Frozen Spring #haiku #spring

 

Spring dreams

ballerina water dance

frozen in motion

ballet hydrangea

 En pointe

hydrangea surrounds the stage

ballerina’s spray

This poem for Poetry Pantry at Poet’s United was written in the heart of winter. The ballerina in these haiku awaits the opening of spring’s curtain.

I am so grateful to Poet’s United for the interview about the poetry book for the orphans of Ebola in Liberia and to Kristjaan at Carpe Diem Haiku Kai. If you are unfamiliar with these two poetry communities, please check them out.

Submissions are open until June 1st.

The poems being submitted are a beautiful chorus that fit so well together.

Beyond the Gate #haiku #photography

Life's gate

“Of all languages, Japanese is by far the richest in onomatopoeic elements, especially of the simpler variety, in which the sound of the word is directly an imitation of the thing.
I had never heard of onomatopoeia until I discovered haiku in the late eighties, but I learned through the years that haiku are made, written, composed for saying aloud twice (or more times). Haiku are written down but the essence of haiku is this onomatopoeia. How we say a thing is of more importance, of more significance, than what we say, the conscious meaning; for through the tones of the voice, the words chosen, their combination, the sounds echoing and reechoing one another, their concords suspended and reestablished, their discords sustained and resolved, through all this there is a music as free and yet as law-abiding as is that of the flute, the oboe and the violin.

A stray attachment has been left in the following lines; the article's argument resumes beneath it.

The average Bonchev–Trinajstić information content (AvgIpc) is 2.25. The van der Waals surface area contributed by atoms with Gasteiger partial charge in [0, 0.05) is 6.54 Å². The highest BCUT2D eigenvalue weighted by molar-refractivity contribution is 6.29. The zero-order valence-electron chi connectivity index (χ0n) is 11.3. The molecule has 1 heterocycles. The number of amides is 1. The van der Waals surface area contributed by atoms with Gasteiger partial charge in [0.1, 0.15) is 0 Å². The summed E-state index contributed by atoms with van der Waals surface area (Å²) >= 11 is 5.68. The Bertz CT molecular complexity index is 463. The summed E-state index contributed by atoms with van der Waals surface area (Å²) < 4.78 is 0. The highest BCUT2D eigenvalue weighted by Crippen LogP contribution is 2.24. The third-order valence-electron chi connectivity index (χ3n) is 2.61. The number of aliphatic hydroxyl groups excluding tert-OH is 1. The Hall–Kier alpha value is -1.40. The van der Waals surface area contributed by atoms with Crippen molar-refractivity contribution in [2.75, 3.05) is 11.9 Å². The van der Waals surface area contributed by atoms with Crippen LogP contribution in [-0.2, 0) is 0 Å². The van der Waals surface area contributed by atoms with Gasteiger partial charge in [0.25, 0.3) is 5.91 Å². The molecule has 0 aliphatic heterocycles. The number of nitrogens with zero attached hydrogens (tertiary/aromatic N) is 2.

Japanese is a language of sounds as we can see in the three-lined form of haiku with its 5-7-5 sound-units (or onji). Japanese people are part of nature, they are one with the sounds of nature and therefor haiku became what it is … the poetry of nature …”

~Kristjann Panneman

hi wa hi kure yo yo wa yo ake yo to naku kaeru

“day, ah, darken day!

night, ah, dawn away!”
chant the frogs

© Buson

We may summarize the function of onomatopoeia in the following way:

1.) The direct representation of the sounds of the outside world by the sounds of the voice;

 

2.) The representation of movement, or physical sensations other than that of sound;

 

3.) The representation of soul states. This is always indirect, unconscious, spontaneous. Great poetry depends chiefly for its effect upon this factor. It cannot be imitated or artificially produced;

 

clear drops

open the gate

she bubbles to life

*

*

The haiku writing lesson is courtesy of Kristjaan Panneman at Chevrefeuilles Carpe Diem.

I am currently drawing the above gate.

Drawing

hand in active pursuit

eye joins in

gate 2

Photo-challenge:Object #photography